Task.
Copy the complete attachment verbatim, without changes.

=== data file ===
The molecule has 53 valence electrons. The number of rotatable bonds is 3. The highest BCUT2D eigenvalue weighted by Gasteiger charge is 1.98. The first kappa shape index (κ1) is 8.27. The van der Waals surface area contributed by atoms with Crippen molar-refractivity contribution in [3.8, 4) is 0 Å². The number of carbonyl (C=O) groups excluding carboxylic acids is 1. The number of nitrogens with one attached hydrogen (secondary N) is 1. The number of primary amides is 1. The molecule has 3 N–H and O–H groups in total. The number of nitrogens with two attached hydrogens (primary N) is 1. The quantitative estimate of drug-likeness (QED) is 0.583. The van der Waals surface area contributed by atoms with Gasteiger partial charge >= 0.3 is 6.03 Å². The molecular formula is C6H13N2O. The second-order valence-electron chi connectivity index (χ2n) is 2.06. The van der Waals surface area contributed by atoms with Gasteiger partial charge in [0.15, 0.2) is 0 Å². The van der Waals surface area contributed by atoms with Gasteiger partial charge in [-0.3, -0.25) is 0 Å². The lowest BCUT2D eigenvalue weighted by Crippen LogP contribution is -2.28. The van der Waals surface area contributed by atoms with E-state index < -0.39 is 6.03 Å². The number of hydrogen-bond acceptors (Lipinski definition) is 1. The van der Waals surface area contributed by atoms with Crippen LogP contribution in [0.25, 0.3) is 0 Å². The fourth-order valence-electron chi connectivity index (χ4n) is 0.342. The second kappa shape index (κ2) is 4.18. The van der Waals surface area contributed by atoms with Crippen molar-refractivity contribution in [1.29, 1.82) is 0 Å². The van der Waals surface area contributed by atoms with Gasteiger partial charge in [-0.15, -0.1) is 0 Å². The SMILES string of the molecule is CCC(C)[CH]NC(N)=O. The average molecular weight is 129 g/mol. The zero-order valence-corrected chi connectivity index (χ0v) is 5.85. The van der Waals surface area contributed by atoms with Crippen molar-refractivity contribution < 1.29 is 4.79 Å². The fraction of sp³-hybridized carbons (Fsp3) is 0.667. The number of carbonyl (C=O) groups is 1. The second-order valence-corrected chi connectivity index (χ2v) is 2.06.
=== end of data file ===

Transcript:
The molecule has 53 valence electrons. The number of rotatable bonds is 3. The highest BCUT2D eigenvalue weighted by Gasteiger charge is 1.98. The first kappa shape index (κ1) is 8.27. The van der Waals surface area contributed by atoms with Crippen molar-refractivity contribution in [3.8, 4) is 0 Å². The number of carbonyl (C=O) groups excluding carboxylic acids is 1. The number of nitrogens with one attached hydrogen (secondary N) is 1. The number of primary amides is 1. The molecule has 3 N–H and O–H groups in total. The number of nitrogens with two attached hydrogens (primary N) is 1. The quantitative estimate of drug-likeness (QED) is 0.583. The van der Waals surface area contributed by atoms with Gasteiger partial charge >= 0.3 is 6.03 Å². The molecular formula is C6H13N2O. The second-order valence-electron chi connectivity index (χ2n) is 2.06. The van der Waals surface area contributed by atoms with Gasteiger partial charge in [0.15, 0.2) is 0 Å². The van der Waals surface area contributed by atoms with Gasteiger partial charge in [-0.3, -0.25) is 0 Å². The lowest BCUT2D eigenvalue weighted by Crippen LogP contribution is -2.28. The van der Waals surface area contributed by atoms with E-state index < -0.39 is 6.03 Å². The number of hydrogen-bond acceptors (Lipinski definition) is 1. The van der Waals surface area contributed by atoms with Crippen LogP contribution in [0.25, 0.3) is 0 Å². The fourth-order valence-electron chi connectivity index (χ4n) is 0.342. The second kappa shape index (κ2) is 4.18. The van der Waals surface area contributed by atoms with Crippen molar-refractivity contribution in [1.29, 1.82) is 0 Å². The van der Waals surface area contributed by atoms with Gasteiger partial charge in [-0.15, -0.1) is 0 Å². The SMILES string of the molecule is CCC(C)[CH]NC(N)=O. The average molecular weight is 129 g/mol. The zero-order valence-corrected chi connectivity index (χ0v) is 5.85. The van der Waals surface area contributed by atoms with Crippen molar-refractivity contribution < 1.29 is 4.79 Å². The fraction of sp³-hybridized carbons (Fsp3) is 0.667. The number of carbonyl (C=O) groups is 1. The second-order valence-corrected chi connectivity index (χ2v) is 2.06.